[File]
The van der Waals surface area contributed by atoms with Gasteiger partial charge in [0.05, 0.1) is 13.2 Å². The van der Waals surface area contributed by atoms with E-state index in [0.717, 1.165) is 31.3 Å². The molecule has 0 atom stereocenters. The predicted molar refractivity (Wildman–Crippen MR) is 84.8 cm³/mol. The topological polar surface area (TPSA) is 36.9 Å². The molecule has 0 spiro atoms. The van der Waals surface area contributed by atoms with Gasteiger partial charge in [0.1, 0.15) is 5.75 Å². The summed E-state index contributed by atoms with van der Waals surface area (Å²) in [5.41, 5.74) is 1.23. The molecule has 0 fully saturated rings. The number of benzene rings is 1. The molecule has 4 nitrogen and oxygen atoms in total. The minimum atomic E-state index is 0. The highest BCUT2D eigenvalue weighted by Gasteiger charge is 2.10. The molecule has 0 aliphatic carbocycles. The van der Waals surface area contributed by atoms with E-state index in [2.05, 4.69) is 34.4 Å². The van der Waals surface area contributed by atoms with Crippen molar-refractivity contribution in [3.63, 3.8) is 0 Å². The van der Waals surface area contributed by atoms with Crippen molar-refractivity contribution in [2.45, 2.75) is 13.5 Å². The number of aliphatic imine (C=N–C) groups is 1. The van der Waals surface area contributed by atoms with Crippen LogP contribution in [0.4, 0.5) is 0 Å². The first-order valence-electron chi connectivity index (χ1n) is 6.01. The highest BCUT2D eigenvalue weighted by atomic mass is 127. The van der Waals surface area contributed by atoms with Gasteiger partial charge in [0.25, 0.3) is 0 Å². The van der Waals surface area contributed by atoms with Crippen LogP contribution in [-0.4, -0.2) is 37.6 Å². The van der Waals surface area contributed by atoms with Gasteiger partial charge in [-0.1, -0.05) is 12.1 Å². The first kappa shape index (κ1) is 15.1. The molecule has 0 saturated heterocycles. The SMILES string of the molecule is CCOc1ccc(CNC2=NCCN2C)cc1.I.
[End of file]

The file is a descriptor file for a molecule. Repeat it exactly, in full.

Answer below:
The van der Waals surface area contributed by atoms with Gasteiger partial charge in [0.05, 0.1) is 13.2 Å². The van der Waals surface area contributed by atoms with E-state index in [0.717, 1.165) is 31.3 Å². The molecule has 0 atom stereocenters. The predicted molar refractivity (Wildman–Crippen MR) is 84.8 cm³/mol. The topological polar surface area (TPSA) is 36.9 Å². The molecule has 0 spiro atoms. The van der Waals surface area contributed by atoms with Gasteiger partial charge in [0.1, 0.15) is 5.75 Å². The summed E-state index contributed by atoms with van der Waals surface area (Å²) in [5.41, 5.74) is 1.23. The molecule has 0 fully saturated rings. The number of benzene rings is 1. The molecule has 4 nitrogen and oxygen atoms in total. The minimum atomic E-state index is 0. The highest BCUT2D eigenvalue weighted by Gasteiger charge is 2.10. The molecule has 0 aliphatic carbocycles. The van der Waals surface area contributed by atoms with E-state index in [2.05, 4.69) is 34.4 Å². The van der Waals surface area contributed by atoms with Crippen molar-refractivity contribution in [3.63, 3.8) is 0 Å². The van der Waals surface area contributed by atoms with Crippen molar-refractivity contribution in [2.45, 2.75) is 13.5 Å². The number of aliphatic imine (C=N–C) groups is 1. The van der Waals surface area contributed by atoms with Crippen LogP contribution in [0.4, 0.5) is 0 Å². The first-order valence-electron chi connectivity index (χ1n) is 6.01. The highest BCUT2D eigenvalue weighted by atomic mass is 127. The van der Waals surface area contributed by atoms with Gasteiger partial charge in [0.25, 0.3) is 0 Å². The van der Waals surface area contributed by atoms with Crippen LogP contribution in [-0.4, -0.2) is 37.6 Å². The van der Waals surface area contributed by atoms with Gasteiger partial charge in [-0.1, -0.05) is 12.1 Å². The first kappa shape index (κ1) is 15.1. The molecule has 0 saturated heterocycles. The SMILES string of the molecule is CCOc1ccc(CNC2=NCCN2C)cc1.I.